I’m really excited to be able to announce my “Improving Your Statistical Inferences” Coursera course. It’s a free massive open online course
(MOOC) consisting of 22 videos, 10 assignments, 7 weekly exams, and a final
exam. All course materials are freely available, and you can start whenever you
want.

In this course, I try to teach all the stuff I wish I had
learned when I was a student. It includes the basics (e.g., how to interpret

*p*-values, what likelihoods and Bayesian statistics are, how to control error rates or calculate effect sizes) to what I think should also be the basics (e.g., equivalence testing, the positive predictive value, sequential analyses,*p*-curve analysis, open science). The hands on assignments will make sure you don’t just hear about these things, but know how to use them.
This content was tried out and developed over the last 4
years in lectures and workshops for hundreds of graduate students around the
world – thank you all for your questions and feedback! Recording these videos
was made possible by a grant from by the 4TU Centre for Engineering Education
at the recording studio of the TU Eindhoven (if you need a great person to edit
your videos, contact Tove
Elfferich). The assignments were tested by Moritz Körber, Jill Jacobson, Hanne
Melgård Watkins, and around 50 beta-testers who tried out the course in the last
few weeks (special shout-out to Lilian Jans-Beken, the first person to complete
the entire course!). I really enjoy seeing the positive feedback:

I can recommend the Coursera course on statistics by @lakens - I learned a lot. I particularly like that it provides options not dogma.— David J Bishop (@BlueSpotScience) October 5, 2016

This is the best MOOC in statistics EVER! Enroll and learn a lot. https://t.co/r5osVuPHWL— Lilian Jans-Beken (@lilianjansbeken) October 6, 2016

Tim van der Zee helped with creating exam questions, and
Hanne Duisterwinkel at the TU Eindhoven helped with all formalities. Thanks so
much to all of you for your help.

This course is brand new – if you follow it, feel free to
send feedback and suggestions for improvement.

I hope you enjoy the course.

I am enjoying the course very much. I have some confusion about the classification of statistics in terms of Neyman-Pearson, Bayesian and likelihoods. Is this classification standard?

ReplyDeleteI thought that Neyman-Pearson was the same approach that likelihoods. Given a null hypothesis test, I use a statistic that often corresponds to the statistic arising from a likelihood ration test (for example the t-test for the mean).

The distinction is commonly used - see the references in the course to Zoltan Dienes' book for example. There is a difference between a likelihood ratio (see lecture 2.1) and maximum likelihood estimation. The 3 approaches are also discussed in Royall's book on Likelihoods.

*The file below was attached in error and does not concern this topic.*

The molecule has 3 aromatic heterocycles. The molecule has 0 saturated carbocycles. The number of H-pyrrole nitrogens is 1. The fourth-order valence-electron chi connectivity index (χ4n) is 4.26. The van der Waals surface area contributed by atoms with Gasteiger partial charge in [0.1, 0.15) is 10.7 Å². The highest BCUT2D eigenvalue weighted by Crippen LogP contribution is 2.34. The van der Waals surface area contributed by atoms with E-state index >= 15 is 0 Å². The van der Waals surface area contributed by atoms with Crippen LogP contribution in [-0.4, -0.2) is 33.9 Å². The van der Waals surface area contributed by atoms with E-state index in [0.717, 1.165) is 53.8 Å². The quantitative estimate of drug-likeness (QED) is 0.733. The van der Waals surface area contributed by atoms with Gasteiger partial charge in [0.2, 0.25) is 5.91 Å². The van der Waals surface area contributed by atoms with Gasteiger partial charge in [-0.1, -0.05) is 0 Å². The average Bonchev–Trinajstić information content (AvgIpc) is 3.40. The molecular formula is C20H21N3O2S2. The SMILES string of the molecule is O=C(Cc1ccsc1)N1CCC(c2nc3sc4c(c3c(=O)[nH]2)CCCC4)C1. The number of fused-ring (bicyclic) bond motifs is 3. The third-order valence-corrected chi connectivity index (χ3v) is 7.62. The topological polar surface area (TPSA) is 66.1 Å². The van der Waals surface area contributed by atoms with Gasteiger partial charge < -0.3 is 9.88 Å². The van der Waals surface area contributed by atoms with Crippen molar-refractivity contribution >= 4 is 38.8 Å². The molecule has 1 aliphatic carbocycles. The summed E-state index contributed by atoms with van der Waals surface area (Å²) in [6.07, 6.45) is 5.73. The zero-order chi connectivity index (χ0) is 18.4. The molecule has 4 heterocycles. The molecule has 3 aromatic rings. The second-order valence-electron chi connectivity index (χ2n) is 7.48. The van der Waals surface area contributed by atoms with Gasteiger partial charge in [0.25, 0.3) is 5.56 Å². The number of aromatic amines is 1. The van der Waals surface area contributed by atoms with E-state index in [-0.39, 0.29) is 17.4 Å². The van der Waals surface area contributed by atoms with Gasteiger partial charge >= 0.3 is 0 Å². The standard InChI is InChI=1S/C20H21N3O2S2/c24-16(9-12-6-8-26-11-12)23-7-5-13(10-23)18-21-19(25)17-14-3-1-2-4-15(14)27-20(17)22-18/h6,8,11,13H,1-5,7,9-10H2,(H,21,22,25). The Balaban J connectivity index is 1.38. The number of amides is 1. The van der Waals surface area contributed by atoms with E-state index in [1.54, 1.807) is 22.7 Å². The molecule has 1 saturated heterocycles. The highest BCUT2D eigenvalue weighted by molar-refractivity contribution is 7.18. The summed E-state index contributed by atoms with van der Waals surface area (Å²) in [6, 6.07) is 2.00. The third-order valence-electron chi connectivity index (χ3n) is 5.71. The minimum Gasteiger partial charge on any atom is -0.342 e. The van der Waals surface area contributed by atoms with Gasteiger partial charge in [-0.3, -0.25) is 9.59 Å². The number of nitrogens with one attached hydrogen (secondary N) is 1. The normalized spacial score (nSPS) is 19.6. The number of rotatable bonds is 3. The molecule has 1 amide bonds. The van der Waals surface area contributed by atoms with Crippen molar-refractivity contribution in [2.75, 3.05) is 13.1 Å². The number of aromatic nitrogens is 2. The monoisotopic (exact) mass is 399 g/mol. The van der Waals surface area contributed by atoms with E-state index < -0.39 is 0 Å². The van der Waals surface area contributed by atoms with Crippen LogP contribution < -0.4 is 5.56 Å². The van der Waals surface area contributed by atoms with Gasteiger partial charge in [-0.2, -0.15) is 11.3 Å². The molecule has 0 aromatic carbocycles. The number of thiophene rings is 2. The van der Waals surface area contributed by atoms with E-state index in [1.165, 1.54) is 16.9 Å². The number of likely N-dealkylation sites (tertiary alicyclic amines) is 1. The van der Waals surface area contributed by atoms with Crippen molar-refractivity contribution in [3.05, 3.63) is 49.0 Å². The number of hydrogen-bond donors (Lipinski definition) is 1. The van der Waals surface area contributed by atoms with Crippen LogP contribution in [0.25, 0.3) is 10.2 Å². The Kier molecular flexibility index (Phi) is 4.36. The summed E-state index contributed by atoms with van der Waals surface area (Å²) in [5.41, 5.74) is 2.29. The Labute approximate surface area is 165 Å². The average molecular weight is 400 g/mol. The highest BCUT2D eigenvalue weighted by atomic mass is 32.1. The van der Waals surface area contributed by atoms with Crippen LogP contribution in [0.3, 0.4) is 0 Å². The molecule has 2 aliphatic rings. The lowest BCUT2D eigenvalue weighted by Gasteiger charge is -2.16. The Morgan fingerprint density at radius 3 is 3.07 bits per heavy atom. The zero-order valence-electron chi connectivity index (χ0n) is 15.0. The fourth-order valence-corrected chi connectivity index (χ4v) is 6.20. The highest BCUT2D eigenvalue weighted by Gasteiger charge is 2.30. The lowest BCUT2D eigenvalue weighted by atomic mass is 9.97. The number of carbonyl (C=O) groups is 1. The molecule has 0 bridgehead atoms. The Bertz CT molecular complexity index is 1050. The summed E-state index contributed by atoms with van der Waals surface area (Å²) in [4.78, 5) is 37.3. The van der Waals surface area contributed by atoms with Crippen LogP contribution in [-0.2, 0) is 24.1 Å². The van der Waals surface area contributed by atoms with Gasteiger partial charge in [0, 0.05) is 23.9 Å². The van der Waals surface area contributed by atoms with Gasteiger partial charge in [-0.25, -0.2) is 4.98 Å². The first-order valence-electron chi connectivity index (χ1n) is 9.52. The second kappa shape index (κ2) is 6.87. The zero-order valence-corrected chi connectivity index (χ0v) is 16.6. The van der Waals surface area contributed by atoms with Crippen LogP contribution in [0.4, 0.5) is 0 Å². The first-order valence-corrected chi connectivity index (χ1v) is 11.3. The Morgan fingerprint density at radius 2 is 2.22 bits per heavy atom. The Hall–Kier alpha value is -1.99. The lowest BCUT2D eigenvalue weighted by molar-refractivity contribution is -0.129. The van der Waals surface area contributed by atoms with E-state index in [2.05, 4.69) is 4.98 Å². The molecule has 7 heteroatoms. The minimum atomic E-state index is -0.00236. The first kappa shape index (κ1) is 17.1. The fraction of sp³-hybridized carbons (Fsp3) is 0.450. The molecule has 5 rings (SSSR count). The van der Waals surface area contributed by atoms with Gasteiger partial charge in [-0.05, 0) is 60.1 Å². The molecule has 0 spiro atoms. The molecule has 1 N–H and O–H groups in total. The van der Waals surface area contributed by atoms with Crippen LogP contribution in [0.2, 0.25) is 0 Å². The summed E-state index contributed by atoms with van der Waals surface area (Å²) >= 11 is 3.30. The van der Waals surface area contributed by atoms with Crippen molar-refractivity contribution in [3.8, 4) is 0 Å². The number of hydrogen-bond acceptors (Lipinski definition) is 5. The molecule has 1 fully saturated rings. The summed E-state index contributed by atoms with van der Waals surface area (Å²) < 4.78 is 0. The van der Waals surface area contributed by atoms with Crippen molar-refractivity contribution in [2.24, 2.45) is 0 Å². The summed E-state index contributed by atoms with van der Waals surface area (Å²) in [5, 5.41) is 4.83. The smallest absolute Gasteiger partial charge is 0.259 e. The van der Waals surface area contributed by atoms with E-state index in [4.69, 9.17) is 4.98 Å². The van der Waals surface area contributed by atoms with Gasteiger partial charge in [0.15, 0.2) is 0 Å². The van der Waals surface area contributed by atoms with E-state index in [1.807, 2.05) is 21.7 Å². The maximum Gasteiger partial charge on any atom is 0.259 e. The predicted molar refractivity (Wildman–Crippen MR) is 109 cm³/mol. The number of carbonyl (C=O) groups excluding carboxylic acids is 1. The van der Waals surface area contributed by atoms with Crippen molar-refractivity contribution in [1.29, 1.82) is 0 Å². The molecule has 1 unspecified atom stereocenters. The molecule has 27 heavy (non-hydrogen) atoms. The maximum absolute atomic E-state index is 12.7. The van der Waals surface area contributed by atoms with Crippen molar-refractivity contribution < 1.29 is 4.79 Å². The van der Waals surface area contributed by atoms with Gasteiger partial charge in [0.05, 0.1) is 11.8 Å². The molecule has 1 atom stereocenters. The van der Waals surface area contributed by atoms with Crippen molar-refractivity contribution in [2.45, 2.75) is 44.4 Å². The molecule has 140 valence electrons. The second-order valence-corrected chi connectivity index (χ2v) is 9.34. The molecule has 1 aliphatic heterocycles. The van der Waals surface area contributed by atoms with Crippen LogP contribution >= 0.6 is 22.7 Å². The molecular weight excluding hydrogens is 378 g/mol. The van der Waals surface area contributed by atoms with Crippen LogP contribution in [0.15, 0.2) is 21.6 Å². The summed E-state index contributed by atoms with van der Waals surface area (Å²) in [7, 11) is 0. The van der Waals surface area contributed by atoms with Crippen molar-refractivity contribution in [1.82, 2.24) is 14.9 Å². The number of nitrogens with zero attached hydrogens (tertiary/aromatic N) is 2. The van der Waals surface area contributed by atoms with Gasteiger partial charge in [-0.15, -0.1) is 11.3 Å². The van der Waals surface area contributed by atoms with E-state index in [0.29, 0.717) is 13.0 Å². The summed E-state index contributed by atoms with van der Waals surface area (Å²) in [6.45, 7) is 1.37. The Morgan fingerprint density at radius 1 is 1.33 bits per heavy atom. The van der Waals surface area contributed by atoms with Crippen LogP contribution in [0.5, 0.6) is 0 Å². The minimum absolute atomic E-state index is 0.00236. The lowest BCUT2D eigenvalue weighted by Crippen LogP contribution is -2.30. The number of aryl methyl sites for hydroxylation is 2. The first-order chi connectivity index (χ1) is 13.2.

DeleteThanks! I missed the references in the course.

DeleteGreat course. I'm thinking the systematic problems why many misunderstandings about p value have overwhelmed the researchers' minds for decades. One problem is the over-dominance of frequentist approach in the research and education. Look at the classical textbook, Roger Kirk's "Experimental Design", it collects the classical works of the frequentist approach and has inspired the generations of researchers. However, the cautions in this book have yet explicitly influence its readers make serious decision in their study. This is the time to adjust the way to teach the behavioral scientists use the statistical concepts and tools.

ReplyDeleteIs there any idea to attract the non-English Coursera users join this course? I'm glad to help translate the materials to Chinese.

That would be totally awesome! E-mail me, and we can work something out.

DeleteDaniel, what a great course. Thank you so much for taking the time to create it. I am a PhD student and have studied stats for years. I'm only up to Week 4 of the course and I have already recognised many fundamental misunderstandings I have gained through my university courses! Not only that, but this course is waaaaaay more interesting than the frequentist stats courses I've been forced to do. Again, thank you :) Keep up the amazing work.

ReplyDeleteThanks for the positive feedback! Glad you are enjoying it!

DeleteHi, I am having trouble finding the forum/board for this course. I am just running into some errors running the script for the first assignment and feel it is something I could self-diagnose with other students instead of having to bother you with it. I have some experience with R, but trouble deciphering error messages. Thank you so much for this course.

ReplyDeleteYou enrolled in a course that starts in the future? Then the forum is not open yet.

DeleteWow, thank you so much for your quick response. I was able to get the correct result by installing an updated version of R Studio. I actually was not able to fully install it, but it seems to run fine from the disk mounted image, and when I ran the script in this I was able to do the simulations. I still don't fully understand everything, but am getting a better feel/familiarity with the concepts. Thank you so much for offering this class.

ReplyDeletethanks

ReplyDelete